Resident Evil gave us arguably one of the greatest villains of all time in Albert Wesker, and Resident Evil 2 doesn’t disappoint either. William Birkin was Wesker’s research partner while the two of them worked for the Umbrella Corporation. A brilliant scientist, he was instrumental in the creation of the virus that was the cause of the mansion incident, and now the Raccoon City incident…the T Virus. Birkin then went on to create the more powerful G Virus, which he thought was his ticket to the higher echelons of Umbrella, however, this was not to be. After deciding to keep the G Virus for himself, Alpha Team of the Umbrella Security Service (Umbrella’s version of a special forces unit) was sent to retrieve Dr. Birkin’s life’s work. Birkin was cut down with gunfire, his research and samples stolen, and he was left for dead. However, he managed to inject himself with the G Virus, and not only did this save his life, it mutated him into one of the most iconic monsters in the series’ history. Fuelled by unquestionable rage, the now mutated Birkin chased down the members of the Security Service and killed all but one of them, Hunk. During this battle in the sewers below Raccoon City, vials of the T Virus were smashed and rats ingested this horror creation, which is how the Raccoon City incident started.


Resident Evil 2 also introduced us to a new frightening zombie mutation, the Lickers (named by officers of the RCPD). These creatures, and especially the first time you encounter one very early on in the police HQ (again, a far cry from the slow build up of horror we endured in Resident Evil), shows just how good the Resident Evil series was at scaring its players. From the noise the Licker makes as it stalks towards you, to its grotesque appearance and weird outside brain, this really is a truly horrible creature and leaves your heart racing the first time you see it. This first encounter with the Licker again is something the Resident Evil series does so well, it gives you a choice. Lickers are still classed as a normal level enemy in the game, they are just tougher than the usual zombie. This is important to know as your choice on whether to fight or fly needs to be carefully thought about, again especially with the first one we encounter. If you choose to run, the Licker will remain in that corridor until you decide to kill it (like a normal zombie). Which will be fine as you will find better weapons to eventually deal with it quicker than your handgun. Or you could choose to fight this horror now where you stand and just eradicate this problem now (made a lot easier if you managed to pick the shotgun up from the gun shop). There is also the question of ammo management, the first three instalments lean you away from shooting everything that moves and encourage taking a more tactical approach. Horror games are not as scary if you have enough ammunition to wipe out every monster without even thinking about it.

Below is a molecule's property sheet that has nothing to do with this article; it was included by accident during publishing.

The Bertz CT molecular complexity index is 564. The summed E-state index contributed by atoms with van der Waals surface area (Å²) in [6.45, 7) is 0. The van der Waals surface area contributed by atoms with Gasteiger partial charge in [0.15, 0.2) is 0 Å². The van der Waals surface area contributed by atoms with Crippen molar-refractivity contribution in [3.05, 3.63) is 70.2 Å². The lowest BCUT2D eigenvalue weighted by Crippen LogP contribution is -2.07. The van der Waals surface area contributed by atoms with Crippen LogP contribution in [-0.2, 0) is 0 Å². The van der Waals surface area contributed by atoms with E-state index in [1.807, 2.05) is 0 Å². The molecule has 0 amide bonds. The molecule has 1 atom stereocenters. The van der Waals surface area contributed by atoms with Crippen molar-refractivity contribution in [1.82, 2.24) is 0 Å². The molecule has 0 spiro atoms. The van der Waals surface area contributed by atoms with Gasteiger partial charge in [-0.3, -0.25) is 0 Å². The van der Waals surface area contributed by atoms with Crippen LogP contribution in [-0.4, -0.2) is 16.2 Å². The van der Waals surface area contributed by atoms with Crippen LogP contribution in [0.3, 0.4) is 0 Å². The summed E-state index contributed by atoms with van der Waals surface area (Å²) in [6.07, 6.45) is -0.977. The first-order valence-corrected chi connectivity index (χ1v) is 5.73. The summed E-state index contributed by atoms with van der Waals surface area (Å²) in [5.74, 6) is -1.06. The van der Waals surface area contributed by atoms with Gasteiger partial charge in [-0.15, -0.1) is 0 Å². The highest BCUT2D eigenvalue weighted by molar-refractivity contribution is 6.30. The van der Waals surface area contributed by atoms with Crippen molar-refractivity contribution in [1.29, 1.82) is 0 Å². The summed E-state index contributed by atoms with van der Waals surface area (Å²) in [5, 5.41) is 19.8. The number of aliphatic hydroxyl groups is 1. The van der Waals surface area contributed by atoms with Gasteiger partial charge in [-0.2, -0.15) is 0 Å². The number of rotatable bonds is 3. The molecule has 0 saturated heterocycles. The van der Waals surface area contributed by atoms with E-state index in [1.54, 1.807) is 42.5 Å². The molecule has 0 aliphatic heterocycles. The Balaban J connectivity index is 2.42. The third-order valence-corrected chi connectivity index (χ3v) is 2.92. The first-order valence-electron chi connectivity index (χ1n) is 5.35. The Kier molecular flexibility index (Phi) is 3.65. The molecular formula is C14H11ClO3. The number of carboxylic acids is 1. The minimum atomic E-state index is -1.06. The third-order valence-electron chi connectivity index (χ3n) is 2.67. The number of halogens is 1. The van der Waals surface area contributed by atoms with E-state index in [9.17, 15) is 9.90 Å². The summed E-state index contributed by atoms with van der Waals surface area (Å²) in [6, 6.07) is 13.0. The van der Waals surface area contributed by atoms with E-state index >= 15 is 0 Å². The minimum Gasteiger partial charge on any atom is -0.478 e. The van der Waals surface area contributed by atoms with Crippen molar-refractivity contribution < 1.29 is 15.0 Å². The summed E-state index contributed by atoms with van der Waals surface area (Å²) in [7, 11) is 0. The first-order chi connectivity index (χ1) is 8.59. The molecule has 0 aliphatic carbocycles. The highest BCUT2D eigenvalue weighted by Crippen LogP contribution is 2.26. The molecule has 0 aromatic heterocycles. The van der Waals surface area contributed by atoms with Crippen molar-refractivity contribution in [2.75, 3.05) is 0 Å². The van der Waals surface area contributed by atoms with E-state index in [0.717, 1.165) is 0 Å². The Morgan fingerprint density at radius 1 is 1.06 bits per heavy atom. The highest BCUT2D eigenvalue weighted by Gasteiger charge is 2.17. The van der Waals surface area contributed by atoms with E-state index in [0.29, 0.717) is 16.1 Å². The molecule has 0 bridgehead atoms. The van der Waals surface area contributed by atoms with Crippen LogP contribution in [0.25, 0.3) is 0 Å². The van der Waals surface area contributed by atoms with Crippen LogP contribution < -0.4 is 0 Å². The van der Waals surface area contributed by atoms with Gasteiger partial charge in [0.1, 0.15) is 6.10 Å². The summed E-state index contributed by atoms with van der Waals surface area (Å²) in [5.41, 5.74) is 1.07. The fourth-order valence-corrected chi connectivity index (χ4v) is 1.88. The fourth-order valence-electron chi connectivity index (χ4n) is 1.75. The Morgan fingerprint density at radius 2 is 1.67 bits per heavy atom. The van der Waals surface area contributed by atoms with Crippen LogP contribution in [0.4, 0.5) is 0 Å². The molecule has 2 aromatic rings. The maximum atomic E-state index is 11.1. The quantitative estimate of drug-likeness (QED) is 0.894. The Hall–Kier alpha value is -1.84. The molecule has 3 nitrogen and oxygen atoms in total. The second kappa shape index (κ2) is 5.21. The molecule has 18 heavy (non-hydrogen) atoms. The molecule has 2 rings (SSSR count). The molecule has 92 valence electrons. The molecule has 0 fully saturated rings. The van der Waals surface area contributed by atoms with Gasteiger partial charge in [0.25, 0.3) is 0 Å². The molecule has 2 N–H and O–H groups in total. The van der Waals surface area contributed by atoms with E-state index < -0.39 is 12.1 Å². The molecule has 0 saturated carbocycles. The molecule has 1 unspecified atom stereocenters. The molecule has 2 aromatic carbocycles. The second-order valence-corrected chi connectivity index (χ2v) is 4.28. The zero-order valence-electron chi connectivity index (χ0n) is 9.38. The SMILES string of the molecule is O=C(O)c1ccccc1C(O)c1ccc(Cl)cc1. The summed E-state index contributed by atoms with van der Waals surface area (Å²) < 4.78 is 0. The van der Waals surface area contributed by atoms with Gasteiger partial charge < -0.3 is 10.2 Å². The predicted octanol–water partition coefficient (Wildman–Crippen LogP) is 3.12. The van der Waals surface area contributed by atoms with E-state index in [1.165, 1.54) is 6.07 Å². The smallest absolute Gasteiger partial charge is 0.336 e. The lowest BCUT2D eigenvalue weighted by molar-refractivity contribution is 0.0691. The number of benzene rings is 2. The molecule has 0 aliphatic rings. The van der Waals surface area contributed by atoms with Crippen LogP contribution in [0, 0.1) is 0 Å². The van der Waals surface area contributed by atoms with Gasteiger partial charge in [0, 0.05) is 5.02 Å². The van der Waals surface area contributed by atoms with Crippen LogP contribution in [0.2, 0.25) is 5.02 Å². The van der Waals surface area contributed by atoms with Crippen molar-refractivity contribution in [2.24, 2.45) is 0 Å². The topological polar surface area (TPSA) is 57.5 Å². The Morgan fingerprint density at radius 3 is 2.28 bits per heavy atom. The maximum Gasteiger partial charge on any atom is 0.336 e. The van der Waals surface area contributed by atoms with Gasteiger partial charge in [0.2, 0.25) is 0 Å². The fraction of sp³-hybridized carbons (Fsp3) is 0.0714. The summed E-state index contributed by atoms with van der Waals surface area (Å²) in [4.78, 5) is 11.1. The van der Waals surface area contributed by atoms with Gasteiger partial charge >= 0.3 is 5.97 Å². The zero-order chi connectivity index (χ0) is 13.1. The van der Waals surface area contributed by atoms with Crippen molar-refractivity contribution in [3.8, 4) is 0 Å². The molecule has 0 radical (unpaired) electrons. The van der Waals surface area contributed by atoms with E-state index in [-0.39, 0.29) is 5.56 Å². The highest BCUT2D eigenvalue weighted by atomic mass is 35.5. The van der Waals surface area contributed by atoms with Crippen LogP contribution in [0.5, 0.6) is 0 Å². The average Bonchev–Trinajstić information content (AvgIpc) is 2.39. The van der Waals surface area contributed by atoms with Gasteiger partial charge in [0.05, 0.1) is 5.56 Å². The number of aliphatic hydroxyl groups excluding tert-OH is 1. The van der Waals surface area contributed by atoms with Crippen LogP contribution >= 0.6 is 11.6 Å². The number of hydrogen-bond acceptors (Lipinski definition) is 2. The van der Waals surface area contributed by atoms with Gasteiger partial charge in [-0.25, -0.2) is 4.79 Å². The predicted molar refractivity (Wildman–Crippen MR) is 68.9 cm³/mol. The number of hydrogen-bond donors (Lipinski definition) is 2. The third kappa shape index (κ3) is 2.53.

Resident Evil 2 gave us another two great characters to play as, introduced us to new lovable heroes and villains, and gave us some of the most loved puzzles in the PS1 era. It was a slight (very slight) move into a more action orientated instalment but still reminded us in true Resident Evil fashion that this is not a standard shooter, and we are not Rambo and will quickly become a zombie snack if we get too cocky. This game is a classic, there is no questioning that, and still in 2016 you can play this horror master class and still have a blast. To me, it comes as a very close second in terms of my ranking of the Resident Evil games, just behind the remastered original. With the remake on the horizon, now is a great time to jump back into the horror that is…Resident Evil 2.

Next week, our first negative look at the series.